We noted that William Henry Campbell’s birth date is very close to the birth date we have for Arthur, which could indicate a number of things, since the same woman could not have given birth to Arthur in May and William in July of the same year. It could be that Arthur’s year of birth was wrong on the records in the United States. This is not uncommon, since sometimes people were not exactly sure when they were born. Civil registration was not mandated in Jamaica until 1878, and even then, it took some regions up to five years to comply. There is a high probability that he could have been born just a year or two earlier than he claimed on U.S. records and that his birth was not recorded.
However, it is always good practice to explore all possibilities. Another option is that this is a record for Arthur himself but that he changed his name upon entering the United States. The third option is that this is an entirely different family from that of your Stephen Campbell and Agnes Dawson, though it seems almost too coincidental for one couple with these names to have had children in Jamaica about the time of Arthur’s birth and not be his family. To determine which could be the case, search for further information on the children of Stephen and Agnes and see if you can connect them to Arthur in any way. Try to see if you can locate any of them also traveling to the United States or if they ever lived close to Arthur, because that might help confirm the relationship.
Another Likely Match Leads to Additional Questions
We had similar difficulty locating a birth record for Agnes Cover; however, when we searched for children born to William Cover between 1875 and 1890 in Jamaica as a whole, we noted that the results showed a number of birth records for children with a father named William Cover of Brown’s Town, Saint Ann, between those dates, though in none of the cases is the mother named Rachel Stewart.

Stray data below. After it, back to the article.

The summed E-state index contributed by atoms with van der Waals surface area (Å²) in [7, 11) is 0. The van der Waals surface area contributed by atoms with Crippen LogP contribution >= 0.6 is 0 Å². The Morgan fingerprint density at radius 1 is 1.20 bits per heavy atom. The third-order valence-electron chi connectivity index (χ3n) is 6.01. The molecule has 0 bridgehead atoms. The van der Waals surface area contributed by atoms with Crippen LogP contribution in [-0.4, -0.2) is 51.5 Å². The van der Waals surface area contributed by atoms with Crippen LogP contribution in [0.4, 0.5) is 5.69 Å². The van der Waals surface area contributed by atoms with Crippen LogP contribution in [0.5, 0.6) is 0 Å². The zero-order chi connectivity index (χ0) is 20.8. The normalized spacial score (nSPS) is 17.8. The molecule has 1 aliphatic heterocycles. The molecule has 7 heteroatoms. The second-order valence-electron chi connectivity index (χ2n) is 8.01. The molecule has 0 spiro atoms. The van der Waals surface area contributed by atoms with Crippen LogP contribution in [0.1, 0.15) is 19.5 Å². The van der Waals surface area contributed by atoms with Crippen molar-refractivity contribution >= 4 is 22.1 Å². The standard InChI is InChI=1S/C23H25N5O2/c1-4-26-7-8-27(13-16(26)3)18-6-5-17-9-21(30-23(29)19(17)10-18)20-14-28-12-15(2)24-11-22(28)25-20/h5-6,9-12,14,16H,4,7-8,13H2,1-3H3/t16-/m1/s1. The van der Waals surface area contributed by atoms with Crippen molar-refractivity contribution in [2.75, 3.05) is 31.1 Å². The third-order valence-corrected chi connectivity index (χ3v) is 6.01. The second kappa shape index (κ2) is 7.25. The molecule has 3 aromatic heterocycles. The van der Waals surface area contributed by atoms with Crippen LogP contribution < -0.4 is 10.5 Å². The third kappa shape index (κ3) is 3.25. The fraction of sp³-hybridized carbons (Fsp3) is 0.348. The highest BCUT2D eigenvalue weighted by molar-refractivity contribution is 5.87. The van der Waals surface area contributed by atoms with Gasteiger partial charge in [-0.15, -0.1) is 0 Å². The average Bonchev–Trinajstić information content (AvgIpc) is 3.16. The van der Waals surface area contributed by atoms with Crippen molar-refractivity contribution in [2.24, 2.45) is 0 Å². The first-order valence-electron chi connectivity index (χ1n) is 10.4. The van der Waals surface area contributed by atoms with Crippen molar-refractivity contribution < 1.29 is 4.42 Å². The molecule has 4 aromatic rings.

When we searched for just the mother, Rachel Stewart, we discovered a birth record for an Agnes Eliza Cover born May 19, 1879, to mother Rachel Stewart in Brown’s Town, Saint Ann, but no father was recorded. This is a good match for your Agnes E. Cover even though the middle name and birth date are different from the information you had on other records. As noted, sometimes information was recorded incorrectly. The informant listed on the birth was William Stewart, and it states that he was present at the birth. This record may indicate that Agnes was born out of wedlock to Rachel Stewart and William Cover. It also seems likely that the informant, William Stewart, was a close relative of Rachel Stewart, possibly her father.
Based on the records we located, you’ll want to focus your search on Brown’s Town, Saint Ann, since this is where both families are located. It is likely that Arthur Ephraim Campbell and Agnes E. Cover knew each other in Jamaica prior to their immigration to the United States. You may want to do some searching for other records of their potential siblings if you are having difficulty locating records for them, since it may lead you to more information about your direct ancestors.
There are a number of websites that have transcribed a variety of different types of records from Jamaica that may point you to records of your family. Jamaican Family Search includes transcriptions of directories, church records and land records that may include more information on the Campbell and Cover families. RootsWeb also has a useful guide to Jamaica Records, including information on repositories and collections, to help you identify the types of records available and where they are held so you can contact the right organizations for additional help finding more records of your ancestors.
You will likely find that at some point, you will need to request documents directly from Jamaica or have someone locally conduct some research for you as your research progresses, since many records have not been digitized or indexed.
Good luck in your continued search!
Henry Louis Gates Jr. is the Alphonse Fletcher University Professor and founding director of the Hutchins Center for African and African American Research at Harvard University. He is also chairman of The Root. Follow him on Twitter and Facebook.
Send your questions about tracing your own roots to TracingYourRoots@theroot.com.
This answer was provided in consultation with Meaghan E.H. Siekman, a senior researcher from the New England Historic Genealogical Society. Founded in 1845, NEHGS is the country’s leading nonprofit resource for family history research. Its website, AmericanAncestors.org, contains more than 300 million searchable records for research in New England, New York and beyond. With the leading experts in the field, NEHGS staff can provide assistance and guidance for questions in most research areas. They can also be hired to conduct research on your family. Learn more today about researching African-American roots.